November 9, a sunny warm morning, I came back to the farm from Needham expecting to feed the animals and get on with a little list of tasks with Bessie, who is currently staying with us. I got some hay out of the hoop house and brought it to the manger in the field where Litte Ram, his friend Truitje and her lamb, Palm have been staying. It seemed oddly quiet in there. I didn’t see any sheep, even when I walked up and down the perimeter on one side. Hm. I looked around the farm carefully, because I did not want to be caught unawares by a charging ram. Within seconds, I spotted the three of them, looking slightly lost behind the solar panels, near the barn. My first thought was to get the ram into the barn where he was safe (I mean, I was safe from him). That was easy enough since the trio were quite interested in being reunited with the rest of the flock. Knowing that breeding season was coming and having seen a bit of sniffing going on between Little Ram and Truitje I stayed and peered over the little half door at the full flock. Sure enough, Little Ram was sniffing everybody’s butt, including the two purebred Babydoll ewes. We do not want Little Ram breeding with the Babydolls – since I had just made those other arrangements. He needed to be separated from them pronto, but just to put him back in the field with Truitje was not possible. Some quick thinking produced a seat-of-the-pants plan: ASAP fix the pasture so sheep would stay in; two, get all the sheep except the Babydolls into the pasture together; three, put together the temporary home for the Babydolls and suitor in the other barn; and then convince the Babydolls to go to their new home. None of our sheep are halter trained, so all such maneuvers would need to be done with cajoling and persuasion.
Fixing the pasture fence was simple. We had used some weaker fence for a part of the enclosure when our good woven field fence had run out. Where that weaker fencing was attached to a post, the sheep had just pushed out the sparsely distributed fence staples. I secured the fencing to the post with a board. Note to self: long-term solution will be to replace that part of the fence with proper field fence. We then put up a chute between the barn and the pasture with some fence netting - we have found chutes to be a wonderfully reliable way to get sheep to move where you want them, like new paddocks and we no longer live without them (see an earlier story on sheep adventures with fences).
Then, Bessie and I went back into the barn and made a battle plan for how to get the sheep out, but keep the Babydolls in, through two doors and the chicken area, to the chute and finally to close the pasture gate so nobody would be tempted to get back out. I was nervous it would all go wrong, and sheep would be all over the bloody place. Deep breath and I opened their barn yard gate. Miraculously, all the non-Babydoll sheep came out first, so it was easy-peasy to close the gate again with the Babydolls inside while Bessie ran to the pasture gate and secured that. Sometimes sheep do just what you want them to. Oops! Except the lamb ram, Pepper, was still in the barn yard and he too was interested in some sex. I don’t know how we managed to get him out as well, he is flighty, but we did.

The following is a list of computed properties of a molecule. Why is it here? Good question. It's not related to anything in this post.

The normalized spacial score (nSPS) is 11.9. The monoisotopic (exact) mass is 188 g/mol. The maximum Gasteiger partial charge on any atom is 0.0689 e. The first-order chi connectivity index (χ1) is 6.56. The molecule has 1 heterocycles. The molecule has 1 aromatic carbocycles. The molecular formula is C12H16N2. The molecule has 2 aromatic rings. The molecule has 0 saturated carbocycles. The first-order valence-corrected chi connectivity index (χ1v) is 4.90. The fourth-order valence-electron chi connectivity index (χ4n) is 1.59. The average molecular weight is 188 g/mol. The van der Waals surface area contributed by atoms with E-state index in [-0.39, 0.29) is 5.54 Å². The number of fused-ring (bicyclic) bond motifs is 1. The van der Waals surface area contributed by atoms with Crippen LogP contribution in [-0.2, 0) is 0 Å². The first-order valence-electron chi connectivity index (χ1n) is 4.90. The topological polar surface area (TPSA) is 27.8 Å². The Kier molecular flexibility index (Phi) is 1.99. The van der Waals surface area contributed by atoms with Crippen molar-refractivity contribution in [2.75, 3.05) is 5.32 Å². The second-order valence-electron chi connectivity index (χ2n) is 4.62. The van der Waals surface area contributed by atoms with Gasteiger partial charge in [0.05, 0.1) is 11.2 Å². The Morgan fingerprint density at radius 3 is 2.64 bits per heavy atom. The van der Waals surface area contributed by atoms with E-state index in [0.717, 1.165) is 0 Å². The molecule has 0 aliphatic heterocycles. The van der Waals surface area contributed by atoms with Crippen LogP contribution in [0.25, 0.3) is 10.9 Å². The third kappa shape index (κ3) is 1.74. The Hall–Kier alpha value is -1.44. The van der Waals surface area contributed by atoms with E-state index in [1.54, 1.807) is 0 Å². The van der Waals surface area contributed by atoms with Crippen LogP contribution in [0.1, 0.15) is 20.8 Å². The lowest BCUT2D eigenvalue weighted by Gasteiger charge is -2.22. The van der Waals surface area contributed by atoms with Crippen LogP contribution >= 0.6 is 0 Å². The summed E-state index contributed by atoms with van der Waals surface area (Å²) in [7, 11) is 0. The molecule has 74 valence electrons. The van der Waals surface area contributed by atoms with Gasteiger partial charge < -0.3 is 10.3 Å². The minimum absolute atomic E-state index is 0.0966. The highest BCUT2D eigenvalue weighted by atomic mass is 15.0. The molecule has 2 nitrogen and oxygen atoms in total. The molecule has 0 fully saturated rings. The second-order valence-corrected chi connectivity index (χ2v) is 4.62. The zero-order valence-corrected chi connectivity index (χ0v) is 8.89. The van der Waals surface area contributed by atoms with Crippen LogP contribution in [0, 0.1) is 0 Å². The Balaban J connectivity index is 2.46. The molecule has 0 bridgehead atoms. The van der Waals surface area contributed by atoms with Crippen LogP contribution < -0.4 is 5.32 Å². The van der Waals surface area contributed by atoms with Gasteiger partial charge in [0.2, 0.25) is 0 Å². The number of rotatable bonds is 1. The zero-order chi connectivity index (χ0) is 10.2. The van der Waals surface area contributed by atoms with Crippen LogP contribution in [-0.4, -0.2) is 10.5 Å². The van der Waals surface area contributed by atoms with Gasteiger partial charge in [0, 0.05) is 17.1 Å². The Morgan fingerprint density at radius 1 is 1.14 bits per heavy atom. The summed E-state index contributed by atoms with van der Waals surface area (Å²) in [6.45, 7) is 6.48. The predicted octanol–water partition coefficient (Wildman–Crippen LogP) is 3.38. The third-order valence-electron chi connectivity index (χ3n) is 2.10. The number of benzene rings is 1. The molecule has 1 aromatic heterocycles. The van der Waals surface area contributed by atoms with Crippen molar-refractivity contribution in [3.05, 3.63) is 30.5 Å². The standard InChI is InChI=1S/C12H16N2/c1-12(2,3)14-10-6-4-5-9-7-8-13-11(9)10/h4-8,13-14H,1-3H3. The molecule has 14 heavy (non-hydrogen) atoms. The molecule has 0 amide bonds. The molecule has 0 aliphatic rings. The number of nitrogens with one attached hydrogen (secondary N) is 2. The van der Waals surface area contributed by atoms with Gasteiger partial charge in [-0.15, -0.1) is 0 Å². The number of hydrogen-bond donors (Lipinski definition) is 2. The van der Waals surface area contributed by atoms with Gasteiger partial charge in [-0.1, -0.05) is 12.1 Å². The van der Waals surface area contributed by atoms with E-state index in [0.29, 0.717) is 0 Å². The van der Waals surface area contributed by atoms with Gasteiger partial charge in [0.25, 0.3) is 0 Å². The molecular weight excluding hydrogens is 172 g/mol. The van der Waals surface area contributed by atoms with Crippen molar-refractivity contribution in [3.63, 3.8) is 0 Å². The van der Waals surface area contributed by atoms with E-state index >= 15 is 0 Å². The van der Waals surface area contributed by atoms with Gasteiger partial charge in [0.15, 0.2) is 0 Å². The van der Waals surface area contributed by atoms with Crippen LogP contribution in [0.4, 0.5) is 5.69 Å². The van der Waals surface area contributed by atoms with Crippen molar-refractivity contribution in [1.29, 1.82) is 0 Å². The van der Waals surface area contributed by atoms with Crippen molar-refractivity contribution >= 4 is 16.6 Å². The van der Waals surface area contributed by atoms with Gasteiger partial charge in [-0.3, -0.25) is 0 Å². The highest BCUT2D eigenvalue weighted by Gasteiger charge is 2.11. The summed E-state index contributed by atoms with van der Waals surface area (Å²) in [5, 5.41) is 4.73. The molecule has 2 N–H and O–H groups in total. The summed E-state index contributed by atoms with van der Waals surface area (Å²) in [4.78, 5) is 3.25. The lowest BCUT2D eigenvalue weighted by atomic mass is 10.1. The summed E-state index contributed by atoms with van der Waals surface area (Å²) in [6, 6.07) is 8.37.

Well, things were happening in that pasture! Little Ram’s nose was flared wide open, his lips curled up and his head lowered and stretched forward. He was making constant snorting noises. In fact, he snorted the entire day. The ladies were into it, sniffing his behind, putting their noses into his neck fleece, letting themselves be licked. It was quite the show, and absolutely impossible to miss, as predicted! I am afraid I was so fascinated I did not shoot any photos. A small sideshow included Pepper, who was an absolute distraction for Little Ram. Half the time was spent making sure he was in a corner away from the ewes, but as soon as Little Ram turned his back, Pepper would escape to do his own sniffing and flirting. It was pretty funny, but hopefully this did not prevent Little Ram from servicing and impregnating the ewes who were ready.
Meanwhile, Bessie and I secured the second barn yard area with some stronger fencing, put up the manger I had built earlier in the week, hung up a water bucket, and built a barn yard gate. I think I was on adrenaline the entire time because it was quite a bit of work, and the Babydolls definitely needed to be moved in their new home before all the other sheep had to go back to the old barn yard at the end of the afternoon. We managed. We then put up a chute from the first barn to the second and opened the gate to let the Babydolls out. There are four of them – the two ewes we want to breed Noel and Naomi, their wethered brother Newt, and the late Spring lamb, May. Babydolls are pretty cautious, so they came out slowly but followed the chute, into the other barn. There, they apparently noticed this was a different place (with different chickens too) and they all scampered back out. After that they were pretty skittish. Luckily they couldn’t spread out because the chute limited them (ah, the awesome chutes!). We let them eat some of the grass in the chute and gave them time to calm down. Then we got a container of their treat food and got Newt and Noel’s attention. Once they started moving so did Naomi and May. And eventually, we got them all into their new situation, maybe a little confused but contentedly munching on fresh hay.
What a day! It’s never boring when you don’t really know what you’re doing!
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